5) If you go down self-publishing path, don’t rush your trimmings:– If your story is your main course then think of your cover as your enticing appetizer and your blurb as the entree. The dessert is the pay off of having found out what the book is about. Please pay great attention to both of these sidekicks: cover and blurb. Most often I have seen pretty bad covers on what are great stories, and chances are I wouldn’t have read them if I didn’t know the person. Our readership are pretty much the same and we all inherently judge value based on appearance. There are some cover designers out there who work with indie authors for a small fee. See if you can find them.
6) Don’t let silence take your joy away:- if you haven’t heard back from publishers or get rejected more times than you can throw a pen at, don’t let it pull you down. Maybe you work isn’t ready, or maybe it’s not a fit with the house you approached. Keep trying and while you do that, keep yourself distracted. How do you do that? Just write that other story you have been meaning to write. Focus on that. It won’t promise that you current one will get picked up but at least you are preoccupied and doing something you enjoy, and at the end of it all, you may even have two stories to pitch rather than the one.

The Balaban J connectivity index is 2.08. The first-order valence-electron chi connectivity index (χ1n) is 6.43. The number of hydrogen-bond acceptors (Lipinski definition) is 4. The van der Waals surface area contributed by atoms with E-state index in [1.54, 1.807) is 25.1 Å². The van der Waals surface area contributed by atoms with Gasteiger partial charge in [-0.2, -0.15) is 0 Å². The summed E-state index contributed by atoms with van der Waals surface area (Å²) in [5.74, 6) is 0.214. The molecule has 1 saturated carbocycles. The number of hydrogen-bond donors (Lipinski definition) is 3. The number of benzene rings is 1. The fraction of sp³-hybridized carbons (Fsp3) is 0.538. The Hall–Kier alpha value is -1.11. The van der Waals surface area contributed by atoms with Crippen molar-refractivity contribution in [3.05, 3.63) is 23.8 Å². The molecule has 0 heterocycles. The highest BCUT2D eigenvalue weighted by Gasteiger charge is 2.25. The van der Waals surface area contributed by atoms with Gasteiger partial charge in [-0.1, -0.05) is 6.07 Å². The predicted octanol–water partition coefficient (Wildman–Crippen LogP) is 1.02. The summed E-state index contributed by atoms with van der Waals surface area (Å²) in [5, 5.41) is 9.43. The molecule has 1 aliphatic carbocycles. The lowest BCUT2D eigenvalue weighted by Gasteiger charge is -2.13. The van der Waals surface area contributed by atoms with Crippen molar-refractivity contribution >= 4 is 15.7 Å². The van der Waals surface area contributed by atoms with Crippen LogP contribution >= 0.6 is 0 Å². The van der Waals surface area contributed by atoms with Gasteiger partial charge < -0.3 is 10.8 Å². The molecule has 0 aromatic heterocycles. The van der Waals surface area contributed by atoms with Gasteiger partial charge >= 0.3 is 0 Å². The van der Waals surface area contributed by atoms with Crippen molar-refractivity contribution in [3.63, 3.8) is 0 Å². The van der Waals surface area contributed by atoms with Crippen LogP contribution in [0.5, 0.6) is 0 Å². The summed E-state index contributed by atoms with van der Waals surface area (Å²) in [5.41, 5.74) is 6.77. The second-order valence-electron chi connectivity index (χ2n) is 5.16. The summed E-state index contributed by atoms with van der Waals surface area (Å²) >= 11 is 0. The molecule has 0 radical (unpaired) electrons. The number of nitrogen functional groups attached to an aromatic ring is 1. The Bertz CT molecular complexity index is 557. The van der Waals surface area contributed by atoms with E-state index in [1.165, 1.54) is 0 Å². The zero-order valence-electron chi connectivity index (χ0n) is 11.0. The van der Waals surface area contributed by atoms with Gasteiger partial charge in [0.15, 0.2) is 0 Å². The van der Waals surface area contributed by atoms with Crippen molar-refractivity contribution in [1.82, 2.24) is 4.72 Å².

Well, I’m sure there are more things I could rattle on about, and I’m sure there is a whole array of things you and I have yet to learn. These are just the few things I’ve gone through myself and thought I’d share, in case there is just one of you who can benefit from these.
Keep writing those stories chapter at a time and enjoy.